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Traffic: Hell of a drive
Driving in cities now is like going through a living hell and there is little that can be done to contain the ever-growing traffic with planners running out of options. Can technology help?
BOOM IS THE word for doom gets nowhere better exemplified than the urban traffic congestion in India. Almost all Indian cities, particularly the metros, have become a nightmare to drive and those wheeling during the impossible peak hours shudder to think what would the scenario be five years from now, with almost all that could possibly have been done to improve the situation, having already been put into place. Flyovers and underpasses have been constructed, arterial roads have been broadened, innovative one-ways have been introduced, entry of commercial vehicles have been restricted. But it’s worse than ever, and no know quite knows the way out — neither the harried traffic police, nor the government, nor the urban planners.
It’s a rapidly worsening problem that is taking life out of living and joy out of city outings. It’s much better staying shut at home and doing the most moronic of things like watching TV, playing with the pet or the kids than venturing out for a gala evening somewhere in the clogged city.
If you are in the Capital Delhi, surely you would have got a taste of what it means finding your way through bee-lined carwling cars in the peak hours that can give you a sense of triumph covering a half a kilometer. No matter what route you take — north, east, west or south of the city — you invariably get trapped in the slow-paced traffic, whose snail’s progress is further hampered by breakdowns, encroachments, unmindfully parked buses at stops, occasional but sudden appearance of the four-footers, and, worse, group of organized pedestrians who would just force the wheels to a grinding halt to cross over to the other side of the road. That’s the power of people best demonstrated on the road when a resolute group can stop the unstoppable!
That must have left you scratching: what more can be done to end this road blight becoming ever more excruciating after all has been tried and done? Is there any new technology that can restore on the road the old driving charm? In any worsening situation, technology has always seemed to hold an answer. Can it or can it not help in this case?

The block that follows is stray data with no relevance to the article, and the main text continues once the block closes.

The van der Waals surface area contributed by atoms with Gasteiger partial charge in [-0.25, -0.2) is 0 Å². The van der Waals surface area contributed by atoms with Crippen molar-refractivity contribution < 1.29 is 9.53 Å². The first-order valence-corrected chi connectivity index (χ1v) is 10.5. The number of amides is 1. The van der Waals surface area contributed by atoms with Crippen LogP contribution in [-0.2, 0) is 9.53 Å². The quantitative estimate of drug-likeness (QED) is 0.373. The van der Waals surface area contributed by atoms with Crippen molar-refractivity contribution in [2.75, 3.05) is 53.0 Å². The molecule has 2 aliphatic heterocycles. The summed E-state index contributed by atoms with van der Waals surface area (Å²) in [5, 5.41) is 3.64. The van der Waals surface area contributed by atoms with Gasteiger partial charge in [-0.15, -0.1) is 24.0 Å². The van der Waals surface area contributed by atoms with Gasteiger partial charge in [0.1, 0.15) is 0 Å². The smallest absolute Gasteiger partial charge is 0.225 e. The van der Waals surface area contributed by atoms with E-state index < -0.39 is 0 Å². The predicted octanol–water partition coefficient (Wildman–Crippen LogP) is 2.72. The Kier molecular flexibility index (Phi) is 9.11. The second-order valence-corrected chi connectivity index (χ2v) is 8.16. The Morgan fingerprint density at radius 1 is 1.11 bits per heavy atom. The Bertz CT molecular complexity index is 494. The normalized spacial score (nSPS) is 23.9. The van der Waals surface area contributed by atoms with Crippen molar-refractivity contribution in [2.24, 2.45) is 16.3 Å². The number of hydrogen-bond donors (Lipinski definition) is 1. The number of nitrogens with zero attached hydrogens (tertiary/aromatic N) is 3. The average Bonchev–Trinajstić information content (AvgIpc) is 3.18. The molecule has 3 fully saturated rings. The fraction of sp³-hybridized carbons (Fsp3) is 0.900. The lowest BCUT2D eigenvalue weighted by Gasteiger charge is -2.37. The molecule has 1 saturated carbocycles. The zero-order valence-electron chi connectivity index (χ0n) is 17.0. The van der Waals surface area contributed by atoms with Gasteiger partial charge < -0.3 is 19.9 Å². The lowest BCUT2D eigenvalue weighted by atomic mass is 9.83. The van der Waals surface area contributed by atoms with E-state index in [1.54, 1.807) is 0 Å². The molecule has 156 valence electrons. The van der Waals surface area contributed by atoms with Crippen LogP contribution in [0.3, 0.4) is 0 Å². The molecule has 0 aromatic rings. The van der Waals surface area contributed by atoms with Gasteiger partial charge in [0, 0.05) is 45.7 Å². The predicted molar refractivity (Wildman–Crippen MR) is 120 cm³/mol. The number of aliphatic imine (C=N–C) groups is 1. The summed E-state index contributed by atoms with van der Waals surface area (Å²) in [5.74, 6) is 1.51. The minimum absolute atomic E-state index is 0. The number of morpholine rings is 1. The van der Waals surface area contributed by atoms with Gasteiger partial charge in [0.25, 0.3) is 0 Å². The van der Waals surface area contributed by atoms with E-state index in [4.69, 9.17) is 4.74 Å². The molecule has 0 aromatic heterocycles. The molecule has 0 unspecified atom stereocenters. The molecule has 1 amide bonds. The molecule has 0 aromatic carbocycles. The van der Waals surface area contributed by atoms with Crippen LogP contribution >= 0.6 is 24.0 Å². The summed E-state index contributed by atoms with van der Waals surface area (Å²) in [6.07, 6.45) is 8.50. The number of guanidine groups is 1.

Because the traffic situation isn’t very different in other parts of the country, various new technology innovations have been tried with varying degrees of success to contain congestion and regulate the traffic in other countries. Foremost among them is the United Kingdom, which leveraged an information technology system to get over the impossible traffic situation during the peak hours in the heart of London. It introduced multiple unobtrusive software-driven cam toll points in the city’s center to get over the jam caused by vehicles’ onrush by forcing a cut-down in the number of visiting vehicles through cost imposition. Called Congestion Zone Charging, it brought about a comforting change in the situation after it was introduced in February 2003.
The infotech-driven Congestion Zone Charging detects all vehicles that drive into the crabbed city’s heart and charges 5 British pounds (about Rs 360) each for every entry. This toll gets billed to vehicle owners without they having to stop to make the payments at toll collection booths. They just drive on and the system takes care of the detection and the despatch of the bill which can paid either online or through mail or phone by the road user.
The CZC system comprises 688 video cameras mounted on a pole. These cameras scan the vehicles’ number plates and an image-recognition software of the system identifies each of the passing vehicles and generates a bill that gets posted to the vehicle user.
The system having proven its efficacy is getting a lookin from other road hassled countries. But will a system like this that aims at putting a cost deterrent on vehicles entering an identified decongestion zone work in India where motorists are already feeling the pinch of the high fuel costs? Will they be ready to shell out extra money to meet the decongestion cost?
Perhaps the introduction of system like this may be resented, but it is becoming unavoidable with there being not any other viable option to pick from to regulate the flow of the ever-increasing traffic. The only way left is to cut down on the traffic volume. It can be done in only two ways: either broaden the roads to accommodate the increasing number of vehicles or restrict the entry through toll introductions. The way out seems to be the toll alternative on select routes to create a fast lane since there is a limitation to the broadening of roads. Of course, the tolls could be restricted to the peak hours when the roads get swarmed by vehicles.

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